Take a walk.  Being confined to a small space for hours or days can make a person go crazy!  If your child is able to get up and move around the hospital or unit, take a field trip out of the room.  If they have to stay in their room, find a good time to step out of the room yourself for a couple minutes.  I know you don’t want to leave your child’s side and that is exactly why you need to take just a couple minutes to get a breath of fresh air, grab a coffee, or even walk to the end of the hall and back.  It will actually help to rejuvenate you, which allows you to come back with a little more energy and a clearer mind, so you can maximize the time you are spending with your child!

Use your imagination to relax.  It can be difficult to find space or time to relax when in the hospital.  Try taking a mental vacation by closing your eyes, breath in and out slowly, and imagine you are at the beach or at a favorite place of yours.  Use all your senses to imagine what the sand feels like under your toes, the temperature of the water splashing onto your ankles, the warmth of the sun and the cool breeze you feel in your hair.  Do you hear birds?  Can you see the waves gently crashing into the shore?

Put your oxygen mask on first.  In case of an emergency, put your oxygen mask on first and then assist those around you.  You’ve heard the flight attendants say this on airplanes, and it applies to being in the hospital too.  If you aren’t taking care of yourself, you are not going to be available physically, emotionally, or mentally for your child and other family members the way you could be.  So, put your oxygen mask on and be there for your child and family the way you want to be!

What are some things you do to prevent and reduce stress when you have a loved one in the hospital or receiving medical treatment?

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Mar 07

Child Life Specialists: A Sneak Peak Into Helping Children Cope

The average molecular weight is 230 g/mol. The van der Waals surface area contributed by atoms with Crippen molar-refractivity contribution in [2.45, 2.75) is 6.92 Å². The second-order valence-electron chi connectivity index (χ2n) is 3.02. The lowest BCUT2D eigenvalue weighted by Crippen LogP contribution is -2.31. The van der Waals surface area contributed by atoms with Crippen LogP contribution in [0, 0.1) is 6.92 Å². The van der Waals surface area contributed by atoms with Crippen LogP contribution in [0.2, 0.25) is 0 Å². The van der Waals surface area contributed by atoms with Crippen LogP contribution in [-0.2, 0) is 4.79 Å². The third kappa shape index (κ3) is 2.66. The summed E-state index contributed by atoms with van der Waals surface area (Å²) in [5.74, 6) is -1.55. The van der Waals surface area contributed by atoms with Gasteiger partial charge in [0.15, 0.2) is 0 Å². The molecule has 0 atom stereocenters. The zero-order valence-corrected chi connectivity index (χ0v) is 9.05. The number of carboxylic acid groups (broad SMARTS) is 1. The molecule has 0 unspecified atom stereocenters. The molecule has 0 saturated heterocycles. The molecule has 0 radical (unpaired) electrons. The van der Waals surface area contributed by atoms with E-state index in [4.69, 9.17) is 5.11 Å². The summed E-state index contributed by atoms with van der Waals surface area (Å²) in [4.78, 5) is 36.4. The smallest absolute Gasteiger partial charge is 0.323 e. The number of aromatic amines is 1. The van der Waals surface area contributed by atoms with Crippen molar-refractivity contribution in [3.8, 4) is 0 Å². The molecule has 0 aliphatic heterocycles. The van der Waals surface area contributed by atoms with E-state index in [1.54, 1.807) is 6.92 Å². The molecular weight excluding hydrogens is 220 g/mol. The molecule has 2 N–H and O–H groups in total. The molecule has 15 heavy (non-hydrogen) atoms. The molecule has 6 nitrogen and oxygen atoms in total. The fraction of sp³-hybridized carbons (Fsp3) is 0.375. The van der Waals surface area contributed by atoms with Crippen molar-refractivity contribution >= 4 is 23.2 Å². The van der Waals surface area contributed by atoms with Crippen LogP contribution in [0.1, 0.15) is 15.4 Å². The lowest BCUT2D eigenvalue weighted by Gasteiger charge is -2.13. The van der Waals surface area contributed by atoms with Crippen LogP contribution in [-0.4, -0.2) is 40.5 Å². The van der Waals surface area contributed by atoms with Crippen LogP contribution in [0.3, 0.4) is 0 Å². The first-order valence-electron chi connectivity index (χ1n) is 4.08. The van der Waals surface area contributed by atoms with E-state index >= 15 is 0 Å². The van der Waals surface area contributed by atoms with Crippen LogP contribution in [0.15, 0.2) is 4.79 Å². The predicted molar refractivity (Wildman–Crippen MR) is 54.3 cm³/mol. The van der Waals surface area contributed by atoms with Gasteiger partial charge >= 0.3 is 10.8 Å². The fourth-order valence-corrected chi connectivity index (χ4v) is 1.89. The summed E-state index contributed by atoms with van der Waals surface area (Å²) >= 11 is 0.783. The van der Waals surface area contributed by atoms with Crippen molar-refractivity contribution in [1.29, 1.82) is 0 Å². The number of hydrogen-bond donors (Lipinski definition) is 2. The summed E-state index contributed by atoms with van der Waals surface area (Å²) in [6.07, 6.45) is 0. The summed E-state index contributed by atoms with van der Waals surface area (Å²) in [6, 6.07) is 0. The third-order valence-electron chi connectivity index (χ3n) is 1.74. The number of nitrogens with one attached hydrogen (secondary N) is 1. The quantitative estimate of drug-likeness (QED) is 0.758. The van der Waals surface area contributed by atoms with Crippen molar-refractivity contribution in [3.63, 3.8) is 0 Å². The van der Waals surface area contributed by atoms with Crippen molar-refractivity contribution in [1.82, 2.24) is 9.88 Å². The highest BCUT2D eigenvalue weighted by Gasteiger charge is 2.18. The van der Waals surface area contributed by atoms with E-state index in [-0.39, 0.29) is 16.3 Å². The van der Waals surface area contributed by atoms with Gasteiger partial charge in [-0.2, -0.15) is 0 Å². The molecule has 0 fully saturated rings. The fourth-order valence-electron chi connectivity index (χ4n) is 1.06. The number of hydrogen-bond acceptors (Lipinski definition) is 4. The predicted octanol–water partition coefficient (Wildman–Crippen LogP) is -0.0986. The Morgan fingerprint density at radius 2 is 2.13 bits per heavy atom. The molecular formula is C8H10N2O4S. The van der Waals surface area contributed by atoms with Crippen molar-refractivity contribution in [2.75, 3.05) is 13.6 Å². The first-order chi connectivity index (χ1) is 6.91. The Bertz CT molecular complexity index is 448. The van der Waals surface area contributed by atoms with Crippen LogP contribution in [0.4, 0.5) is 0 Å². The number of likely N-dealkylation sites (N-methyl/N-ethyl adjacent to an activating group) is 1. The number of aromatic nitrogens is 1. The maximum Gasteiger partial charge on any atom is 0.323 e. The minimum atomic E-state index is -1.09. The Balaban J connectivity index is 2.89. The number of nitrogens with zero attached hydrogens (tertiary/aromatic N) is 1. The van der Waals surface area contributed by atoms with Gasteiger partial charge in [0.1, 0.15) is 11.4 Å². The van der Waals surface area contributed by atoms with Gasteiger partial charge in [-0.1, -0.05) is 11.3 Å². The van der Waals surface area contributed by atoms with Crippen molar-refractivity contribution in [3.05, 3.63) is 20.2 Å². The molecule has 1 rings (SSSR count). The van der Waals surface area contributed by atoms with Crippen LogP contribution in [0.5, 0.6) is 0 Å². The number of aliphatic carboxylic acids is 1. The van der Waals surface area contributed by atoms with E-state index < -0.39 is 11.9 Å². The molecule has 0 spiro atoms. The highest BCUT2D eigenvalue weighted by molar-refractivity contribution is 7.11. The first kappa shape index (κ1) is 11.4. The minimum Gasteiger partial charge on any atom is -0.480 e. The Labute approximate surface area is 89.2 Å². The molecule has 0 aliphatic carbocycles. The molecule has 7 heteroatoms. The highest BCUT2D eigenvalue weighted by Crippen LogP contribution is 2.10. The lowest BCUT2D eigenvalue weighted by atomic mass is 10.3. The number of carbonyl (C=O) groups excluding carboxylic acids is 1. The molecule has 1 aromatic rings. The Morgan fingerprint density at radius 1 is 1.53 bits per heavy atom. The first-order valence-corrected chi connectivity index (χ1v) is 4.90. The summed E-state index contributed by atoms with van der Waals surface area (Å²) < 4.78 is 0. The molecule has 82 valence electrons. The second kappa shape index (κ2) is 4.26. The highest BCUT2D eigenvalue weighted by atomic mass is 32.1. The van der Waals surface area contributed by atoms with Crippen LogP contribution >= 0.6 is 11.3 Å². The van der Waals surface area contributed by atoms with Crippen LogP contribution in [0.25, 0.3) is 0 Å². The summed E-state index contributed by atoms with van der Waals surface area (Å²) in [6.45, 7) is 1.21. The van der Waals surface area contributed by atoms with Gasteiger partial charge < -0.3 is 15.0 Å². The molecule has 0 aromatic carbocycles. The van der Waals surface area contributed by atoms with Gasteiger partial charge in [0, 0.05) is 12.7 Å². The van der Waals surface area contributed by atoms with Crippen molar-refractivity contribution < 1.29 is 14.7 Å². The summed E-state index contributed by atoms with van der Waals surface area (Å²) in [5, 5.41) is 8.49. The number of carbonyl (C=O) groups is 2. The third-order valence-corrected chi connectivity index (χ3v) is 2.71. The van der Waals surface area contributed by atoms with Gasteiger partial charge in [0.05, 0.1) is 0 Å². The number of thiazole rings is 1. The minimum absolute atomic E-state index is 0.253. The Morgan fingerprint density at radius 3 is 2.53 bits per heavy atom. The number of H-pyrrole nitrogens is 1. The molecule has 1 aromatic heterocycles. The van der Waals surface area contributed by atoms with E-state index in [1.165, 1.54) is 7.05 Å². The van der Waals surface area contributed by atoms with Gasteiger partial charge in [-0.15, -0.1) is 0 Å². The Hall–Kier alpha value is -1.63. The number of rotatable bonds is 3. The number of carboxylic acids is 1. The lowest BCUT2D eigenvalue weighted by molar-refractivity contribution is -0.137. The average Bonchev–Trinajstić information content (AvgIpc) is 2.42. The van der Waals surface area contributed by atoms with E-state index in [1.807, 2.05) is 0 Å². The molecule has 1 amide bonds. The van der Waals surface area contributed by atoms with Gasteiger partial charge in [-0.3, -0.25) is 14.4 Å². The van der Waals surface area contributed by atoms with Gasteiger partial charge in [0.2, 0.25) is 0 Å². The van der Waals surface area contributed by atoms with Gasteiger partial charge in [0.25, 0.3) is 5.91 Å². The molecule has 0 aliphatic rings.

The trauma bay in the Emergency Department is full of staff ready to help a child who was in a car crash.  A child life specialist is at the child’s side explaining step by step what is happening, using words the child understands…

A family member is on life support and the family doesn’t know if they should bring the children to the hospital to say goodbye.  A child life specialist provides support and guidance for the family and their children…

Tears begin to stream down a child’s face because she is scared the procedure will hurt.  A child life specialist is at the child and parents side helping them cope and encouraging the child to find pictures in an ISpy book with her family throughout her procedure…

A mother has just been diagnosed with cancer and she doesn’t know how to tell her kids.  A child life specialist listens to the mother and helps her find ways to explain it to her children…

Clinging to his father, a little boy is scared to walk around his hospital room.  A child life specialist brings the child toys and activities to play with in his room to help him feel more comfortable and have fun…

The goal of a child life specialist is to try to reduce fear, anxiety, and misconceptions for children and their families.  As you can see from these brief descriptions, working as a child life specialist is an amazing job that is full of surprises, challenges, and joys. A big thank you to all the child life specialists out there devoted to supporting children and families!  Happy Child Life Month!

Please share how a child life specialist has provided support for you and your family.

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Feb 28

My baby needs a procedure.

Parents often feel like they don’t have much control in their child’s medical treatment.  They want to have an active role in their child’s care; and sometimes they don’t know how to get it because they have to rely on the doctors, nurses, and other medical staff to help care for their child’s medical needs.  Parents have a lot to offer their child and the medical team!